current therapy with tap water - TWI
In practice, therapy by means of iontophoresis looks as follows, assuming for better illustration the presence of palmoplantar involvement, i.e. hyperhidrosis on hands or feet.
TWI in practice
In the treatment practice, the patient immerses hands or feet in a shallow plastic bowl half-filled with water. Two electrodes are placed in it, which generate a weak current that causes a slight tingling sensation in the affected person. With the help of a power source (iontophoresis device), a direct current is passed through the hands or feet via the electrodes. This current slows down the secretion of the sweat glands, whereby the sweat-reducing effect depends on the current strength (usually approx. 10-15 mA) and the duration of the current treatment.
Depending on the nature of the device, one treatment lasts about 20-30 minutes. Initially, the treatment should be performed daily, but at least three times a week in order to achieve a reasonably effective therapeutic result. The application of this physical method should be varied according to the severity of the hyperhidrosis and the individual circumstances.
and the individual circumstances, and changes in the application of the procedure should only be made in consultation with the treating dermatologist.
Sweating usually normalizes after 10-15 treatments. However, it turns out to be disadvantageous that the effect of the sweat inhibition after an intensive treatment is relatively quickly flattened again and thus a repetition of the application becomes necessary. With regard to the intervals between treatment repetitions, there are usually serious individual differences, so that there is no general information on this.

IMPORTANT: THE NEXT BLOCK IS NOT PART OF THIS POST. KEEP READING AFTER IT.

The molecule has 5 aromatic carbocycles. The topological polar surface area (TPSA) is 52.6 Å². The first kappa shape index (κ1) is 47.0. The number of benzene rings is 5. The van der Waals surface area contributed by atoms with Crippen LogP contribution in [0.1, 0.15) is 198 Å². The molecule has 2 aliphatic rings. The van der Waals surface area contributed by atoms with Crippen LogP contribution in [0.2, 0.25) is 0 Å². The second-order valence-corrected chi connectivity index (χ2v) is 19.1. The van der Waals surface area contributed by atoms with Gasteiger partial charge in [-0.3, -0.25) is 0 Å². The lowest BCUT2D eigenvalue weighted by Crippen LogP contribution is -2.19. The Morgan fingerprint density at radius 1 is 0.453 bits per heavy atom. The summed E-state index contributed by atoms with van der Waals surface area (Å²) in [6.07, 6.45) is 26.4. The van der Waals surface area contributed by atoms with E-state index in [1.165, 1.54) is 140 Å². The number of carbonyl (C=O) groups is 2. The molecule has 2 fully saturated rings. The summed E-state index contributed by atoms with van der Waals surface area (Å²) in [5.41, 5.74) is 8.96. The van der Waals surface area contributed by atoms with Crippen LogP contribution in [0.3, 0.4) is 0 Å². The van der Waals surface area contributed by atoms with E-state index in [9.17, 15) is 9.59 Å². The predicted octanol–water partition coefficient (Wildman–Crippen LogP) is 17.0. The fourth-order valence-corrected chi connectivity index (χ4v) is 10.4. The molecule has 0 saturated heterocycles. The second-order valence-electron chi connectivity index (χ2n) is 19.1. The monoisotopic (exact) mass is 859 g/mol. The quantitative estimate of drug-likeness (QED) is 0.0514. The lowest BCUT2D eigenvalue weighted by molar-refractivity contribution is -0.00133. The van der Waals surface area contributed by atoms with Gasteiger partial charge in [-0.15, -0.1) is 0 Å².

The advantage of iontophoresis therapy compared to other therapeutic measures lies mainly in the simplicity and ease of application. In addition, this procedure is almost completely free of side effects, in contrast to drug therapies or surgical interventions. The treatment is therefore risk-free and in most cases highly effective. In the few cases of side effects that have occurred so far, only accompanying symptoms such as a slight burning sensation, stinging, blistering of the skin or minor skin irritation have been observed, which in comparison to the side effects of medication or even neurosurgical hyperhidrosis therapy, however, is an entirely tolerable circumstance. Moreover, such side effects occur only as absolute isolated cases. Due to these obvious advantages, which are justified by an iontophoresis treatment, this method advances to the primary therapy measure of a hyperhidrosis. Long-term side effects are also relatively unknown among patients, even when they hardly occur even if those affected have already taken advantage of repeated therapies several times.